On the right hand side of the road, by the bridge a finger post set me off up the Carey Burn.
                    The start of the walk, just before the bridge.
                            The Carey Burn. The footpath is not marked on OS maps but seems to have been adopted, there are some yellow markers along the way.
                       An easy section, in some places the path is narrow and rocky.
                 There has not been much rain recently but the waterfall is always worth stopping for.
    R and R for the grouse shooters. The season starts on August 12th. In previous years there have been swallows nests in the shed, but not this year.
   Beyond the shed the path enters a plantation. In previous years we have seen adders here and I hoped they would be sunning themselves today but they were all in the woodpiles.
                     I looked carefully for the shaggy longhorns, but didn't see any.
                       The bridge over the Carey Burn. Cross it and follow the footpath.
The footpath continues across open land and eventually reaches a second footbridge, crossing the Broadstruther Burn.

               The Carey Burn, from both sides of the bridge
Bluebells on the side of the path

              Eweratio on the bridge at the Broadstruther Burn. "Those behind cried forward, and those before cried back"
   They moved and I walked up the track to Broadstruther.

                       Broadstruther. Once a farm, now a lodge for grouse shooters .Empty today.
Normally we stop at Broadstruther and declare a Herbie Spot, but as I had only been walking for an hour and a half I decided to carry on, having said farewell to the inhabitants.
                        The friendly folk of Broadstruther
                        Looking back at Broadstruther.
Cold Law
   Just beyond Broadstruther there is a marker on the left hand side of the road. A footpath leads across the moor until it meets a gravelled farm track which approaches a fence line.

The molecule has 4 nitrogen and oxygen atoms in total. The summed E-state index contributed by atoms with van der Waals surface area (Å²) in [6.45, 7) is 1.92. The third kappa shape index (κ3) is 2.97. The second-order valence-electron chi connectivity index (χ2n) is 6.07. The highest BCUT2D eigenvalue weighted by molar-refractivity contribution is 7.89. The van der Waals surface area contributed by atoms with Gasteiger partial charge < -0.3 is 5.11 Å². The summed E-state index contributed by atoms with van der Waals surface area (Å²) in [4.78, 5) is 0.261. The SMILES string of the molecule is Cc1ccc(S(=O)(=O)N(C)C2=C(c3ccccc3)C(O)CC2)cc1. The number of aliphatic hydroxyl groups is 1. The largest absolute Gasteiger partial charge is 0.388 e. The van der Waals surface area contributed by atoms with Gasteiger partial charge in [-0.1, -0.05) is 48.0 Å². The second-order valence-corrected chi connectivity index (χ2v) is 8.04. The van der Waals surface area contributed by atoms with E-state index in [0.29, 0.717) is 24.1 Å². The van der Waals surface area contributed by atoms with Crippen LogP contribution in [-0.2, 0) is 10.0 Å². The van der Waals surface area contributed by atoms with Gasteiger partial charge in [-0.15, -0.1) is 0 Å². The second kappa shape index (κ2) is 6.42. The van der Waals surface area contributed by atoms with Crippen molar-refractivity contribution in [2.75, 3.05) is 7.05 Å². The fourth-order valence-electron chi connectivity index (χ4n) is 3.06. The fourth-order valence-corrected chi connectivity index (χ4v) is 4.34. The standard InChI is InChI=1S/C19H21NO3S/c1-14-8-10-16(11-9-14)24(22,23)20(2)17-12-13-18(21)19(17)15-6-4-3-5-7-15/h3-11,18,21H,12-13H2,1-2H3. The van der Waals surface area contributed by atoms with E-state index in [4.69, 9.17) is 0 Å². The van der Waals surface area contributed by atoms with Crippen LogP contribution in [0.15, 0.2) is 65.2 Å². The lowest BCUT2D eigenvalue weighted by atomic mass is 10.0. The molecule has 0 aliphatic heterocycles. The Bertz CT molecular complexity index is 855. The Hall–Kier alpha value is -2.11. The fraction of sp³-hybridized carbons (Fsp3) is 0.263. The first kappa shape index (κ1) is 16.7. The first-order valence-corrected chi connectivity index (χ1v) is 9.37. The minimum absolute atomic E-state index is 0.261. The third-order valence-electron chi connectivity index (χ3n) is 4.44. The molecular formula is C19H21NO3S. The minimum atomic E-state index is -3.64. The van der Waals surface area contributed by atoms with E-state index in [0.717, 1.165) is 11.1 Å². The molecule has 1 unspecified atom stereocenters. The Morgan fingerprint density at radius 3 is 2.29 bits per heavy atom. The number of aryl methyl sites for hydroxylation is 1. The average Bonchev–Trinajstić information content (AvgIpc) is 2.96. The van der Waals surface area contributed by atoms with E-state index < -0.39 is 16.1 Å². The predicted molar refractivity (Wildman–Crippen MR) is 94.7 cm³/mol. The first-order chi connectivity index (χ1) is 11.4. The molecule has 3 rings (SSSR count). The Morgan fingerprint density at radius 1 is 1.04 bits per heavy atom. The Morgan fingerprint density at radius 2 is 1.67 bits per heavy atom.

Boundary stone at the foot of Cold Law.
  At the fence  line I turned north east and walked up Cold Law. It is possible to walk on either  side of the fence. If you choose the left you must, at some point, cross the wire fence.
       Follow the fence up Cold Law. The shapes on the hillside are areas that have been burnt off to encourage the growth of heather to feed the grouse.
                               Another boundary stone on the way up Cold Law.

Almost at the top of Cold Law this outcrop made an excellent Herbie Spot. I ate my sandwiches and flapjack, sitting in the sun, admiring the Cheviot Range in the west.
               Cold Law has a trig point at 1483 feet

Hazy views of the Cheviot and Hedgehope from my Herbie Spot.

From the top of the hill I continued north east along a fence line, passing Carling Grags.
                         He must drink Carling, the Crag is out of focus
                             Broadstruther in the centre

This track looks fairly new and I don't remember it. There is also a large parking area, for the grousers presumably.
They razed paradise and put up a parking lot.
I followed the track which went round a square shaped enclosure with a few trees. In the enclosure there is a bird trap. It is designed to catch harriers and other birds that might take a grouse. They can only be used at certain times of the year and must have a door permitting escape in the times when it can't be used.

                      Bird trap. The bird, tempted by bait, enters the trap through the open centre section and goes down a wire chute. Once in the trap it can not escape.
The track turned east and went downhill past an area replanted with deciduous trees that will make a change from the conifer plantations that dot the area.
At the foot of the hill I turned left on the road and within minutes was over the bridge and  back at my car.

                                                                           steps                        miles
LIDL3D                                                            16187                       7.2
NAK                                                                 16242                       6.15
OUTDOOR GPS                                                                               6.7

Contains OS Data, Copyright. Crown Copyright and database right 2016